Reporting from L’viv, Ukraine
By Charles Bonds – Special to The Bloomingtonian
The war in Ukraine began on February 24, 2022, early in the morning. Many sought to flee the capital, Kyiv, and surrounding regions, as well as other cities throughout the country. Lviv’ska Oblast’, in the West of the country, was a major destination.
Three acquaintances, Taras, Kseniya, and Zhanna, shared the story of their 30-hour journey from their small town outside of Kyiv to a town near Lviv, Brody. Taras and Kseniya were married in September of last year, they want to start a family, they are well educated. They have an apartment in Kyiv and a small house in Taras’ native village nearby. They took with them a friend, Zhanna, a media expert, and her father of 78 years.
I asked Taras about the moment they left in his 2004 Purple Lada, more commonly known as a “Zhiguli,” a car made in Russia at the Avtovaz factory in Samara. He reported that the trip was stressful from the beginning.
“We left Friday before two and didn’t arrive in Brody until 8:00 PM on Saturday,” he said, adding that, “there were many traffic jams and checkpoints along the way.”
They stopped on Friday night, after 7 hours of travel in a small village near the town of Kaniv, in Cherkassy Oblast (their route West started southward because this seemed the safest and quickest way to travel). They found there by chance.
“The first checkpoint we crossed, right outside of Kaniv was how we found our accommodations. The men manning it were alarmed because I was driving quickly.”
Taras mentioned that the men were armed but did not threaten them. After some conversation with Kseniya and Taras, one of the men offered them lodging, “It’s very basic and small, but nobody will find you there,” he joked.
Kseniya replied wittily: “Nobody is looking for us.” As they got to the hunter’s lodge along the only remote road they travelled, the man with them verified their documents and bid them a good night’s rest. “We boiled water and ate dinner,” Kseniya reported, “we slept in our clothes, went to bed at ten, we were very tired.”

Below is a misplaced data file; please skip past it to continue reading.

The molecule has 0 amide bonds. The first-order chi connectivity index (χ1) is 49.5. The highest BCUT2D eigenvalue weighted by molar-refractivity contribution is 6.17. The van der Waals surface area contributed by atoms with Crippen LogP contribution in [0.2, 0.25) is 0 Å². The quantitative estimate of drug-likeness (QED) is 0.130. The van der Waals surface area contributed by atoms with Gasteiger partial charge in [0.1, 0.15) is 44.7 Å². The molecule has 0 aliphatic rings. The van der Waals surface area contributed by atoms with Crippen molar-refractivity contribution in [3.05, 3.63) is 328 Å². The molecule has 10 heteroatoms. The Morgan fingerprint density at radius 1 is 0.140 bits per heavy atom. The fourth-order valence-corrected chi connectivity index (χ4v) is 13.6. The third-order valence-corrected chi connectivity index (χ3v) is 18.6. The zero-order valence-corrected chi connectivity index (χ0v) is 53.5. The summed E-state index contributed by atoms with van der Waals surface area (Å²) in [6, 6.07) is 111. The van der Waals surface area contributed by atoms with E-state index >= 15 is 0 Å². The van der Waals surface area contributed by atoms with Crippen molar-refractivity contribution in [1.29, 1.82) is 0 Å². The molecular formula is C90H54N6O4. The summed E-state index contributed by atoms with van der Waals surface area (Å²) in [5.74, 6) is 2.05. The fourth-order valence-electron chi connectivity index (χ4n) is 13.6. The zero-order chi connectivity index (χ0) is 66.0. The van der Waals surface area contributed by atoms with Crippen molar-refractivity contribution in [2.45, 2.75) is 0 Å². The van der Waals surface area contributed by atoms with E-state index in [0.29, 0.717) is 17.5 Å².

Kseniya mentioned that she woke around three and went outside. “I looked up and couldn’t remember the last time I’d seen so many stars. It was beautiful, but immediately, I realized why I had the opportunity to see such beauty. Honestly, if it wasn’t under these circumstances, it would’ve been a beautiful trip.”
The next day was filled with slow traffic and more checkpoints. “They checked our trunk and documents,” Taras said, Kseniya added that “It was officious, not suspicious, and they were very kind.” Taras mentioned that “very few gas stations were working,” and Zhanna added again “it was clear that it was a war because everything was closed and the streets were quiet, once in a while a grocery store was open.”
They saw some equipment, but mostly found their country seeking shelter as they began to cope with the direct threat that Russia poses to their lives and that has already turned the everyday on its head.
They arrived in Brody on Saturday around 8 p.m. and Kseniya’s parents wept as they greeted them. They ate their dinner and rested, they were home, even as the home they aimed to make was being surrounded by enemy forces.
Kseniya told me, at the end of our conversation, “Oh, I wanted to add an interesting detail. We killed a dog by accident. We were on a road and saw a stray,” Taras continued, “Yes, I was unable to avoid it, a car overtook us, and if the dog had been slower…it was very sad.”
Kseniya mentioned that their license plate was deformed by the impact, “they asked us at the next checkpoint why our plate was bent.” Ukraine has many stray dogs and they too are running because things have changed for them.
The war presents dangers for all life, not just for people.
Charlie has a Ph.D. in History from Indiana University. He was a Fulbright Student in 2015-2016 and wrote a dissertation about the repression of Yiddish writers in the late Stalin Era. Charlie currently lives in Lviv. He is documenting the defense of Ukraine against a brutal aggressor, and is serving as a fixer and volunteer. More of his writing can be found at: https://charlieinukraine.com/
Editor’s note: The United Nations High Commissioner for Refugees said Sunday that 1.5 million people have now fled Ukraine in the fastest refugee migration since World War II.